Why did the chicken cross the road? To stare angrily towards the Oval Office in silent criticism of the president's actions and decisions since taking office, apparently. Tweets about the Donald Trump chicken took off on social media on Aug. 9, after Washington D.C. — along with a whole bunch of reporters and TV news viewers — were confused to see a giant inflatable chicken with a coiffure resembling Donald Trump show up adjacent to the White House.
The inflatable chicken is the handiwork of a protester named Taran Singh Brar, a documentary filmmaker and organizer. He told reporters that the chicken was intended to criticize Trump for being “weak and ineffective as a leader,” The Boston Globe reported. Brar said,
He's too afraid to release his tax returns, too afraid to stand up to Putin, and he's now engaged in a game of chicken with Kim Jong Un.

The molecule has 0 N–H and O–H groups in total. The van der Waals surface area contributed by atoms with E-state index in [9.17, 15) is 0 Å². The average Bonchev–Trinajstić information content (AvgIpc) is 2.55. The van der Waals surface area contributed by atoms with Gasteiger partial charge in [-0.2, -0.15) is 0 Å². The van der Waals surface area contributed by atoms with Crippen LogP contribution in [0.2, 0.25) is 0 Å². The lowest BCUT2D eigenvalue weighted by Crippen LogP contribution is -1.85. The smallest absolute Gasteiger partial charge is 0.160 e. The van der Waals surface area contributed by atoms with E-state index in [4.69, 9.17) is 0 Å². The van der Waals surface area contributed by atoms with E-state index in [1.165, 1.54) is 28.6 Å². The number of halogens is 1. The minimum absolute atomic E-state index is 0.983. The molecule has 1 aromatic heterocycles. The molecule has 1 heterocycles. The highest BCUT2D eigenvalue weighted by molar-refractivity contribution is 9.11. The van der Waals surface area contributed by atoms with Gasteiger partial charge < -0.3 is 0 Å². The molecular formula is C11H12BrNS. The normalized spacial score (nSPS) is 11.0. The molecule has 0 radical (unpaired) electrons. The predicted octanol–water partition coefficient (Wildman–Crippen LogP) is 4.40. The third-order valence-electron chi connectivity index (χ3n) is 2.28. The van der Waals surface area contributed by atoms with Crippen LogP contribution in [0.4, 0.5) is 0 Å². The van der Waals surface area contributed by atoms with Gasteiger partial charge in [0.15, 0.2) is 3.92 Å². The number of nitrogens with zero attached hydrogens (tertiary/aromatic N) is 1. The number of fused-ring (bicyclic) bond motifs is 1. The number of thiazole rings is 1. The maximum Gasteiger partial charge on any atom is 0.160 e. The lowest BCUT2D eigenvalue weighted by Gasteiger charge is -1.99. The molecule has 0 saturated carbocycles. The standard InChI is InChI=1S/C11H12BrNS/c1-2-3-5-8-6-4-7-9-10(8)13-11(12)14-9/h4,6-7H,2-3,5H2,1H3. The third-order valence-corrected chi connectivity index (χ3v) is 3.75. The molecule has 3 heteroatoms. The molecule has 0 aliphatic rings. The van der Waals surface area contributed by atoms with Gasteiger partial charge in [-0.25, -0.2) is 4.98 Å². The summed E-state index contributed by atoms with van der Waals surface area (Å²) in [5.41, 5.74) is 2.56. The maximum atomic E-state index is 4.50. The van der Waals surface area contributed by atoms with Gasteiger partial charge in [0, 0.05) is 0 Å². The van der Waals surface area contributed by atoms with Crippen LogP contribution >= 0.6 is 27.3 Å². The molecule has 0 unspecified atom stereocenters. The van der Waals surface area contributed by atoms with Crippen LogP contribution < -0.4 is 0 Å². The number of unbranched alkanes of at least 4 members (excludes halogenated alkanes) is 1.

He said that he had paid $1300 for the pneumatic poultry. Worth. Every. Penny.
The chicken was placed on a stretch of grass close to the White House called the Ellipse, which is open to the public. Best of all: Brar had a permit for his enormous fowl, per ABC News, so there was nothing to stop it from sitting there all day long. Which it did.
And Twitter was all about it.
Some took inspiration from it (hopefully, not for the hairstyle, though).
Note for anyone who's looking for a new project: Trump Chicken merch will apparently do well.
The market is there...
In a video, Brar explained his protest in concise terms.
But the best part of all might have been watching confused news anchors and reporters try to explain it.
"That chicken is not something that is normally present at that location behind the White House." What a shame.
Sadly, Trump wasn't around to see his barnyard doppelgänger.
The president is currently in New Jersey, spending his time taking meetings and threatening North Korea at his golf club in Bedminster. So he didn't get to enjoy seeing himself paid tribute as poultry.
Brar wasn't too broken up about it. "I realized it's actually better, because the [symbolism] works and the Secret Service won't be as jumpy," he told ABC News.
There's no need to sweat it. Going viral on Twitter might be the best way to ensure that the president sees your protest, anyway.